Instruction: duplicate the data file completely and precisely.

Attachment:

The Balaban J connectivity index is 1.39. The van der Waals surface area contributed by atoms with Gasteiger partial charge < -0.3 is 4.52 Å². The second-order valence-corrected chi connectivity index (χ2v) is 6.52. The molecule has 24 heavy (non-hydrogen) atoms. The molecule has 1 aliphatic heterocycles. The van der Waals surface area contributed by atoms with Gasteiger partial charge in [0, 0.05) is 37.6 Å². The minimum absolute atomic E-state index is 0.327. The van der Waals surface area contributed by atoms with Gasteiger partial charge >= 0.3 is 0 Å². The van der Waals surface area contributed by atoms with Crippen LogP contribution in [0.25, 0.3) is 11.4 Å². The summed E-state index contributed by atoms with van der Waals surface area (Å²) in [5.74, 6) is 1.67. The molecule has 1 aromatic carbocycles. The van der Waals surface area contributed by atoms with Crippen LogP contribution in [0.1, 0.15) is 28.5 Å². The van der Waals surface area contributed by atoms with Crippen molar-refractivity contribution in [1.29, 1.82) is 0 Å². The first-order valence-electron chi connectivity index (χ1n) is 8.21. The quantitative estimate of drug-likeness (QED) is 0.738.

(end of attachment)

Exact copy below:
The Balaban J connectivity index is 1.39. The van der Waals surface area contributed by atoms with Gasteiger partial charge < -0.3 is 4.52 Å². The second-order valence-corrected chi connectivity index (χ2v) is 6.52. The molecule has 24 heavy (non-hydrogen) atoms. The molecule has 1 aliphatic heterocycles. The van der Waals surface area contributed by atoms with Gasteiger partial charge in [0, 0.05) is 37.6 Å². The minimum absolute atomic E-state index is 0.327. The van der Waals surface area contributed by atoms with Gasteiger partial charge >= 0.3 is 0 Å². The van der Waals surface area contributed by atoms with Crippen LogP contribution in [0.25, 0.3) is 11.4 Å². The summed E-state index contributed by atoms with van der Waals surface area (Å²) in [5.74, 6) is 1.67. The molecule has 1 aromatic carbocycles. The van der Waals surface area contributed by atoms with Crippen LogP contribution in [0.1, 0.15) is 28.5 Å². The van der Waals surface area contributed by atoms with Crippen molar-refractivity contribution in [1.29, 1.82) is 0 Å². The first-order valence-electron chi connectivity index (χ1n) is 8.21. The quantitative estimate of drug-likeness (QED) is 0.738.